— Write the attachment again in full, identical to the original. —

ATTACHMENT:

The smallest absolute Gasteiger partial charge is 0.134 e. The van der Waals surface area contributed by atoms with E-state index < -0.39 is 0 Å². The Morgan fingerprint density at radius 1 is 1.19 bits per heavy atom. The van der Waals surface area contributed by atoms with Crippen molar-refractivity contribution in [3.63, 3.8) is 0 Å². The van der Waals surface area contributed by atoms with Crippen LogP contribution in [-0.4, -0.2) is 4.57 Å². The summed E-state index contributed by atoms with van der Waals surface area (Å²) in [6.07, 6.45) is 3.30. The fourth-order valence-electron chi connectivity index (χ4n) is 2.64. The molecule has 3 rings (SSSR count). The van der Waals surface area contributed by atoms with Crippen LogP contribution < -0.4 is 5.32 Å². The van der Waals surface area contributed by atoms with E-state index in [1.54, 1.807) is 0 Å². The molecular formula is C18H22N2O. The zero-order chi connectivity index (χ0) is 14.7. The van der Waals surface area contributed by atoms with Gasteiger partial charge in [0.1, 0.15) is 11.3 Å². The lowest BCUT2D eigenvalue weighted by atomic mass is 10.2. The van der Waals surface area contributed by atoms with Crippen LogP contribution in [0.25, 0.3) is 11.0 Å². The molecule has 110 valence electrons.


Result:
The smallest absolute Gasteiger partial charge is 0.134 e. The van der Waals surface area contributed by atoms with E-state index < -0.39 is 0 Å². The Morgan fingerprint density at radius 1 is 1.19 bits per heavy atom. The van der Waals surface area contributed by atoms with Crippen molar-refractivity contribution in [3.63, 3.8) is 0 Å². The van der Waals surface area contributed by atoms with Crippen LogP contribution in [-0.4, -0.2) is 4.57 Å². The summed E-state index contributed by atoms with van der Waals surface area (Å²) in [6.07, 6.45) is 3.30. The fourth-order valence-electron chi connectivity index (χ4n) is 2.64. The molecule has 3 rings (SSSR count). The van der Waals surface area contributed by atoms with Crippen LogP contribution < -0.4 is 5.32 Å². The van der Waals surface area contributed by atoms with E-state index in [1.54, 1.807) is 0 Å². The molecular formula is C18H22N2O. The zero-order chi connectivity index (χ0) is 14.7. The van der Waals surface area contributed by atoms with Gasteiger partial charge in [0.1, 0.15) is 11.3 Å². The lowest BCUT2D eigenvalue weighted by atomic mass is 10.2. The van der Waals surface area contributed by atoms with Crippen LogP contribution in [0.25, 0.3) is 11.0 Å². The molecule has 110 valence electrons.